Chamber sees bright future for health care reform

By Janet Simons

Rancor and dismay often corrupt the public discourse on health care reform these days, but negativity was completely absent from the Seventh Annual Health Care Policy Luncheon of the Denver Metro Chamber of Commerce Tuesday, Nov. 10, at the Brown Palace Hotel.

The 400 business leaders who attended heard an optimistic, we-can-do-it message as the chamber previewed an upcoming report, “The Future of Colorado Health Care — An Economic Analysis of Health Care Reform and Its Impact on Colorado’s Economy.”

“Can this be it? Have we found the secret sauce?” wondered Debbie Welle-Powell, vice president of payer strategies and government affairs for Exempla Healthcare, a sponsor of the event.

The report calls for a complete overhaul of the health care system, supported by an increase in taxes that would, in the long run, put more
money into the pockets of consumers than they would have if nothing is
done and health care costs continue to climb.

Welle-Powell explained that the luncheon’s three speakers — Charlie Brown, director of the Center for Colorado’s Economic Future at the University of Denver; Len Nichols, director of the health policy program for the New America Foundation, and Henry Sobanet, president of Colorado Strategies — had run into the law of unintended consequences as they researched the report.

By comparing the cost of health care reform to the cost of doing nothing, she said, they discovered that doing nothing would be “simply unacceptable in a rational society.”

Brown took the floor to elaborate on the point.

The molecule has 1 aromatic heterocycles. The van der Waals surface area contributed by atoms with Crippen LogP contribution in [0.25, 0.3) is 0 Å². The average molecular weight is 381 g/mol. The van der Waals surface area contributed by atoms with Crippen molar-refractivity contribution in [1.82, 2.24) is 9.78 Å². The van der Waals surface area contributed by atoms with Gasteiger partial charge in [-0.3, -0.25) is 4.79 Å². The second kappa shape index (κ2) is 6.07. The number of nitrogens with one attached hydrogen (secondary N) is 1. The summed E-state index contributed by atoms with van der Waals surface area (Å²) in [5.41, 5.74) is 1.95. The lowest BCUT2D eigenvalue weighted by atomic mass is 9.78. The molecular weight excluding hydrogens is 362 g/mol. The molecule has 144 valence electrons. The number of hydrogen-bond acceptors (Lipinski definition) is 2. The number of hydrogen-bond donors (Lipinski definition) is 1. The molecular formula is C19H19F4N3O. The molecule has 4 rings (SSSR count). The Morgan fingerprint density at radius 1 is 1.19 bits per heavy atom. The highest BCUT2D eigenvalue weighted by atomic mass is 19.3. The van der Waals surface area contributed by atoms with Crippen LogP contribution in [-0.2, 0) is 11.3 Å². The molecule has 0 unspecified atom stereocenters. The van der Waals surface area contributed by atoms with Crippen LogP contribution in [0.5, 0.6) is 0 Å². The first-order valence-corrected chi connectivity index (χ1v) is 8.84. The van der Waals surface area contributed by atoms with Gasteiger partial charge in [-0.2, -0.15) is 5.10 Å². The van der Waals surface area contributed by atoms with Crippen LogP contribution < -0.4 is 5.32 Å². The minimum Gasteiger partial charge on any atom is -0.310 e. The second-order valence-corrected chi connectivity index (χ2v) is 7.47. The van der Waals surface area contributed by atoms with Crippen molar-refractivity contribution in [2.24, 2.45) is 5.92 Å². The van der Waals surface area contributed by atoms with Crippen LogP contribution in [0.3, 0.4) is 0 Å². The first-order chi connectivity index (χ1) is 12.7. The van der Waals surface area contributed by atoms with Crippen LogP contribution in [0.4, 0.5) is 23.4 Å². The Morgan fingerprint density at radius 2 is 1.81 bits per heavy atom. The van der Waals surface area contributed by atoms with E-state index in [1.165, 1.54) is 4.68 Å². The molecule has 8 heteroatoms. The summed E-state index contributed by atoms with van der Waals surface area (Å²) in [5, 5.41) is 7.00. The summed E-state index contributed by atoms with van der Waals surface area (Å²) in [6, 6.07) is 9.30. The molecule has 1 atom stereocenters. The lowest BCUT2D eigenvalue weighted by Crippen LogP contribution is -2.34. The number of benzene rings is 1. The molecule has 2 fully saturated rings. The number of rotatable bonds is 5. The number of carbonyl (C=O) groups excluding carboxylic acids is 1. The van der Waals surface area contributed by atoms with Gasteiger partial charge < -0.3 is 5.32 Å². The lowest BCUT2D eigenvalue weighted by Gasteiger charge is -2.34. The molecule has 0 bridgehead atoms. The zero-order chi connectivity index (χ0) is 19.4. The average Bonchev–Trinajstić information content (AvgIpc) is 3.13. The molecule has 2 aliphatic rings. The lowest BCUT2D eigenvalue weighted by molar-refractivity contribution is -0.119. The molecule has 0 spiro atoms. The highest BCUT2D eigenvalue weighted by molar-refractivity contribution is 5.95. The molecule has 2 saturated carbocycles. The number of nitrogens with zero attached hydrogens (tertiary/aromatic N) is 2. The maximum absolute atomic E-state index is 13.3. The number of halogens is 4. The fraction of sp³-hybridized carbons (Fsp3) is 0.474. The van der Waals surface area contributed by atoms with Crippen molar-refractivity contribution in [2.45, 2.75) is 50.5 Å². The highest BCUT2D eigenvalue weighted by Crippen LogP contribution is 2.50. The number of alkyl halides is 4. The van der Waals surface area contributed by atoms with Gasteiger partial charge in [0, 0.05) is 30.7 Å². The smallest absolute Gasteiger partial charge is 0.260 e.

“We can figure out how much health care reform would cost,” he said, “but we never looked at the economic consequences of doing nothing. So we looked at that.”

According to the study preview, unless something changes, by 2019, more than 20 percent of Colorado residents under the age of 65 will be uninsured, and fewer than 60 percent will be covered by employer-sponsored insurance.

The upcoming study, Brown said, also explores the fiscal impact of expanding coverage, the role of incentives and the effect of reforming the delivery system.

As Nichols took the microphone, he noted that it’s difficult to talk about health care reform without “making people mad or scaring them.”

“It’s clear that the current system is unsustainable,” he said. “We’ve got to fix it. But how?”

He said three components are vital to change: information, incentives and leadership.

“People have got to say, ‘We’ve got to do this, and we’ve got to do it together.’”

Nichols took a moment to lament the recent death of Sen. Ted Kennedy, of Massachusetts, whose dedication to health care reform and relationship with Republican Sen. Orrin Hatch, of Utah, would have made a national bipartisan health care bill much easier to achieve.

Nevertheless, he said, it is achievable. And the keys to success — for both Colorado and the nation — are to be found in the report issued in 2006 by the Colorado Blue Ribbon Commission for Health Care Reform, also known as the 208 Commission, a bipartisan effort headed Governors Bill Owens and Bill Ritter that relied on input from state lawmakers, consumers, insurance companies, providers, health care experts and business leaders, including Bill Lindsay, co-chair with Ted Clarke of the Denver Metro Chamber of Commerce Health Care Committee.

Nichols noted remarkable similarities between the legislation that just passed in Congress and the 208 Commission report, including recommendations for new rules to make insurance more accessible, subsidies to make coverage more affordable, expansion of Medicaid eligibility, improvements in management of medical information, performance bonuses — even the need to discuss end-of-life options, an issue defined at Tea Bagger rallies as “Kill Grandma.”

Aside from a difference of opinion on the need for a public option, Nichols believes the 208 Commission report laid the groundwork for achievable health care reform.

“All the entities are working together in your state,” Nichols said.“There’s more potential to do this right in Colorado than in any other place in the country.”



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